March is National Problem Gambling Awareness Month.
Problem Gambling is an addictive behavior that affects people from all backgrounds, damages relationships, destroys families, can lead to devastating financial consequences, and often contributes to the person struggling with problem gambling to participate in other self-destructive behavior or find themselves with co-addictions.
Just like drug and alcohol addiction, a person who struggles with problem gambling is struggling with the disease of addiction. What may begin as a seemingly harmless recreational activity enjoyed by many, can escalate into full-blown addiction for some.
While many people can relate to the adrenaline rush and emotional nudge to play “just once more” in an attempt to win back lost money, most people are able to quit playing before gambling becomes out of control.
This is no different from the ability to stop after a few drinks or limiting binge drinking to vacations and holidays. Someone who isn’t an alcoholic can put down a glass without thinking about her next drink. Someone who isn’t a problem gambler can play a round of poker with his friends or bet on March Madness without letting the anticipation of the next game take over his life.
Problem gambling behavior causes psychological, physical, social, and work-related disruptions. The behavior is compulsively driven, meaning it is often against the person’s will, rationality, or better judgment.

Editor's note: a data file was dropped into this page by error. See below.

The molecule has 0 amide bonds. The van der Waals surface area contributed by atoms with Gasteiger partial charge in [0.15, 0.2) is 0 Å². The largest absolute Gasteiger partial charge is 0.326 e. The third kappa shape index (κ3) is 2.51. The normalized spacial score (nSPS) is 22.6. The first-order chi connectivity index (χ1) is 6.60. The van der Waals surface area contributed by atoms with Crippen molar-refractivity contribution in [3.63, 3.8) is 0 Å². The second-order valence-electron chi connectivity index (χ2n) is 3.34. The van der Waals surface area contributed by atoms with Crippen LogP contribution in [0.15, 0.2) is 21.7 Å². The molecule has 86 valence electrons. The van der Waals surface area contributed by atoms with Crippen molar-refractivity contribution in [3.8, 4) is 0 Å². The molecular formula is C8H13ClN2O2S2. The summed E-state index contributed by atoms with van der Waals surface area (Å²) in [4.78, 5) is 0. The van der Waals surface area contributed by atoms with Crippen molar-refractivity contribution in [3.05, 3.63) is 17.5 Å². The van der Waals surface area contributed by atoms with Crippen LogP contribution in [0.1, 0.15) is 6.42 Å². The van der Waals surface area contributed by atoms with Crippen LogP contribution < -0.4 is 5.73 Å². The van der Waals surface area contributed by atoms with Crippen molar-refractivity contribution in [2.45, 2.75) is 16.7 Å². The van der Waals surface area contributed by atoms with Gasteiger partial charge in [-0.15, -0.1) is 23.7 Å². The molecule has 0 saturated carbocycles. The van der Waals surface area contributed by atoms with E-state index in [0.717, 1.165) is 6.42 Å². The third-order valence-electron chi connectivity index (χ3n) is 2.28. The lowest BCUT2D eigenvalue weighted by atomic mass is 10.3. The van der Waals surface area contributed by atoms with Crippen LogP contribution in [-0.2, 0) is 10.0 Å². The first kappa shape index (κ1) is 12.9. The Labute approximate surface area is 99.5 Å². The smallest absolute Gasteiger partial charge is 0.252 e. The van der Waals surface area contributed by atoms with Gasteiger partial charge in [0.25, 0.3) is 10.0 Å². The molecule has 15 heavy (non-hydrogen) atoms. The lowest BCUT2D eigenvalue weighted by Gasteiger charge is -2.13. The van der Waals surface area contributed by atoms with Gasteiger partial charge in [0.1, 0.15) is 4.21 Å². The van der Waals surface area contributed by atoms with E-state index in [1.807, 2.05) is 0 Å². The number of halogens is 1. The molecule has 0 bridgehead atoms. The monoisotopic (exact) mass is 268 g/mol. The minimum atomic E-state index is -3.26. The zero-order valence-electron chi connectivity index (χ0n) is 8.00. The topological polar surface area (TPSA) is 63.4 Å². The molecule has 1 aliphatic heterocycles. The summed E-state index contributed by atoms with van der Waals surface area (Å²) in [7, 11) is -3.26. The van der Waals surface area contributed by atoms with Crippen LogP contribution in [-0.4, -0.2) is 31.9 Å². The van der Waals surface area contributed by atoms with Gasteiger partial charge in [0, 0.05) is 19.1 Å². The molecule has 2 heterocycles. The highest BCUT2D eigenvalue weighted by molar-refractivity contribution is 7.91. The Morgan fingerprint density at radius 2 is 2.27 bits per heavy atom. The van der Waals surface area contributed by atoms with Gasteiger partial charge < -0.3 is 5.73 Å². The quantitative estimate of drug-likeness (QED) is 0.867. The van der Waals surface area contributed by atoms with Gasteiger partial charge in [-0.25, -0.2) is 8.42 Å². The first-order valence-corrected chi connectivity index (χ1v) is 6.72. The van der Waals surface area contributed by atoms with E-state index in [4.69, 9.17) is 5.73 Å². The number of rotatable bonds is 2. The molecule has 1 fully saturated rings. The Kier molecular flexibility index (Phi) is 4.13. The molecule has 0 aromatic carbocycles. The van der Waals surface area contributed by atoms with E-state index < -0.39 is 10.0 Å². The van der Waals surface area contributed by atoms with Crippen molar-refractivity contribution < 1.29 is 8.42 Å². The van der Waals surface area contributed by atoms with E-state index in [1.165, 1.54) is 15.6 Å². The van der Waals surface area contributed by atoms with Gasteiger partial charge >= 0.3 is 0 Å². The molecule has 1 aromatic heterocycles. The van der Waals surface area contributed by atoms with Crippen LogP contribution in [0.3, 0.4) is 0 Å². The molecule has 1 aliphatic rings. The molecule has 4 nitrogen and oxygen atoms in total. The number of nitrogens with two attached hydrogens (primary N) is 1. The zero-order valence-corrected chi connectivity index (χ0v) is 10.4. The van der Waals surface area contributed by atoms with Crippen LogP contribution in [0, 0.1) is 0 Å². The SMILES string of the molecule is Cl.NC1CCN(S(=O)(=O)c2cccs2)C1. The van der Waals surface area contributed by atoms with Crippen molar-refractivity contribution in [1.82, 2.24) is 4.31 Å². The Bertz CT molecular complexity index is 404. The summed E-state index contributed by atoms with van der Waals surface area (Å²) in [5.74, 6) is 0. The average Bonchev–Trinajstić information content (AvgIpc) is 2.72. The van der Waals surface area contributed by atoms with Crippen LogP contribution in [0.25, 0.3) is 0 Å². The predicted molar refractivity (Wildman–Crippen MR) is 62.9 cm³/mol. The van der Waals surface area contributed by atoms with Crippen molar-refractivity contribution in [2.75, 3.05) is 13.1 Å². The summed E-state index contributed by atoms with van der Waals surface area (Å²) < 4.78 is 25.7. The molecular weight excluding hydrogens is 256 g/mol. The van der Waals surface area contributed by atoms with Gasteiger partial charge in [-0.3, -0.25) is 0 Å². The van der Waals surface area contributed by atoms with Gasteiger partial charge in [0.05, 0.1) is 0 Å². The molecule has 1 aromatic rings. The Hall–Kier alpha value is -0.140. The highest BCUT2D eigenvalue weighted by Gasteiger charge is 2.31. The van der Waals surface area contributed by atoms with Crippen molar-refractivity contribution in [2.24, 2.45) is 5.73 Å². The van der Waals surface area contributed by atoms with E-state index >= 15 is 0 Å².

Problem gambling is also pathological, meaning that it is recognized and diagnosed as a true disease, like alcohol and drug addiction. People struggling with this disease tend to progress by becoming increasingly preoccupied, irritable and restless with the desire to bet more frequently and greater amounts at higher stakes.
Even with serious mounting negative consequences, problem gamblers continue to “chase losses” rather than seek treatment. They can find themselves in legal trouble and threatened by criminal elements.
If you or someone you know is struggling with problem gambling, you can find more information, including an assessment questionnaire and helpline, here on the National Council for Problem Gambling website.
Recovery Management Agency works with addicts and families struggling with problem gambling to serve as an advocate and guide through the recovery process. Learn more about our services here.
“Gambling Addiction” by Benjamin Watson